Even better than the book, "Atonement" is a beautifully scored and perfectly cast adaptation of Ian McEwan's 2001 novel that makes it clear that while sacrifices are a necessary part of wartime, they also impinge upon on one's most personal day-to-day endeavors.
A powerful reminder that our eyes and minds can indeed play tricks on us, the cinematography alternates between "Titanic" and glacially meandering, beautifully balancing the raging with the resplendent. Each scene, whether advancing a relationship or a lie, reinforces the pervasively haunting message: Deception is a sure way to test what are believed to be close family ties.
Set in pastoral prewar Britain, the initial romance is introduced gradually. Precocious and wise beyond her years, young Briony (a beguiling and remarkable Saoirse Ronan) fancies herself a writer -- barely 13 and already a budding novelist. Briony watches everything and misses nothing. And at her family's lush estate, there is plenty to observe. Her favorite targets: thoughtful older sister Cecilia (a brilliant and beautiful Keira Knightley), and the housekeeper's son Robbie (a tough yet ever charming James McAvoy) whom Briony routinely flirts with.
After intercepting a note never meant to be read, Briony catches the star-crossed youths in a moment of forbidden love; and from there, her jealousy and presumption ignite, rendering an overactive imagination unstoppable.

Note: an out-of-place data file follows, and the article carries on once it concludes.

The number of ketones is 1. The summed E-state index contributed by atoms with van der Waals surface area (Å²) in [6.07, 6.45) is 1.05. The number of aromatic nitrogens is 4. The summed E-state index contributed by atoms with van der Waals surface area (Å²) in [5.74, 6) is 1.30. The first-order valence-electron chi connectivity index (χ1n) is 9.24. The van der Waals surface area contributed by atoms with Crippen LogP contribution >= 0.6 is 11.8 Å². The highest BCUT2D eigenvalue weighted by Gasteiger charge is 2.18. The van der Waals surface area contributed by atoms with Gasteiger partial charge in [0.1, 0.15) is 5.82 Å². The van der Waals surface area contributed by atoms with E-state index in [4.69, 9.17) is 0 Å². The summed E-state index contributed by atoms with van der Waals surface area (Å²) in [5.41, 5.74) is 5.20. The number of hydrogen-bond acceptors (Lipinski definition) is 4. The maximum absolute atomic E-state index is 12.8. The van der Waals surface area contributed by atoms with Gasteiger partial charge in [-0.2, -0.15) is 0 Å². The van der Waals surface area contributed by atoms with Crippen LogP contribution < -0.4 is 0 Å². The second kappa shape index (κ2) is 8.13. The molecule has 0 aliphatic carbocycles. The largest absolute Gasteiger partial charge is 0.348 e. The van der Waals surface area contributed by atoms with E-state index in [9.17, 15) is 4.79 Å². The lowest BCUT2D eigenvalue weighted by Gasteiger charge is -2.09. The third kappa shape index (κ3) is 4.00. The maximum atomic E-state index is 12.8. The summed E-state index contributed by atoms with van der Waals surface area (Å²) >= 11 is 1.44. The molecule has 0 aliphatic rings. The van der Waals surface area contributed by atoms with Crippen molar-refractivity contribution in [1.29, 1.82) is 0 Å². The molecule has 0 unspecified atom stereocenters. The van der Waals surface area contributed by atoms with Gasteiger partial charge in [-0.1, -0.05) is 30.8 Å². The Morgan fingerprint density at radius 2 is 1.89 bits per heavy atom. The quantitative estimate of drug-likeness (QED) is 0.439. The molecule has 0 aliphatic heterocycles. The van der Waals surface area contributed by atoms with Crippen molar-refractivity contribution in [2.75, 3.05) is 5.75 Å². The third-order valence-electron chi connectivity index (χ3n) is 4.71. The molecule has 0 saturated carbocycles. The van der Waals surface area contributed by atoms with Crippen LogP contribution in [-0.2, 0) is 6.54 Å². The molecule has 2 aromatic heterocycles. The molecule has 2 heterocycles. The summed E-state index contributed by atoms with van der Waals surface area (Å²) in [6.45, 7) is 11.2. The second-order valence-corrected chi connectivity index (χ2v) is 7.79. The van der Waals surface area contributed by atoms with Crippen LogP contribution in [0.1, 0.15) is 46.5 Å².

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Arrested mostly based on Briony's word, Robbie is charged with a terrible crime and given a choice: prison or the Army. He opts to serve in World War II.
Beyond the light, intelligent script, what holds this somewhat tragic tale together is the exceptional score; each scene dramatically punctuated by marvelous symphonic melodies, along with the thumping drumbeat of a typewriter. The expository dialogue is minimal and, together with the perfectly mood-matched music, moves the multicountry action at a refreshingly brisk pace.
Always hoping their "story can resume," Robbie writes to Cecilia throughout his tour of duty. Busy helping the war effort as a nurse, Cecilia, too, keeps the embers burning, never allowing a moment's doubt that they will someday be reunited.
Meanwhile, perhaps as penance, Briony opts for nurse corps training. And over time, her feelings of regret lead her to repent, or at least try.
Interwoven with the war depictions are a series of reflective moments that emphasize Briony's unremitting and inescapable guilt.
It is only in hindsight, some 50 years later, that we are shown the unforeseeable consequences and true damage of Briony's actions: which family rifts can be fixed with an apology, and more compelling, which cannot be forgiven.
In a portrayal stunning in its quiet anguish, Vanessa Redgrave, as the older Briony, coolly conveys her sorrow and ultimately, her dismay at having no way to atone.
Pondering what purpose is served by honesty, the newly pragmatic writer dismisses reality in favor of a story, one that can -- at least on paper -- make up for her sins of long ago. Still, Briony remains aware that no matter how eloquently phrased or sincerely attempted, atonement does not equal absolution, and time cannot heal all wounds.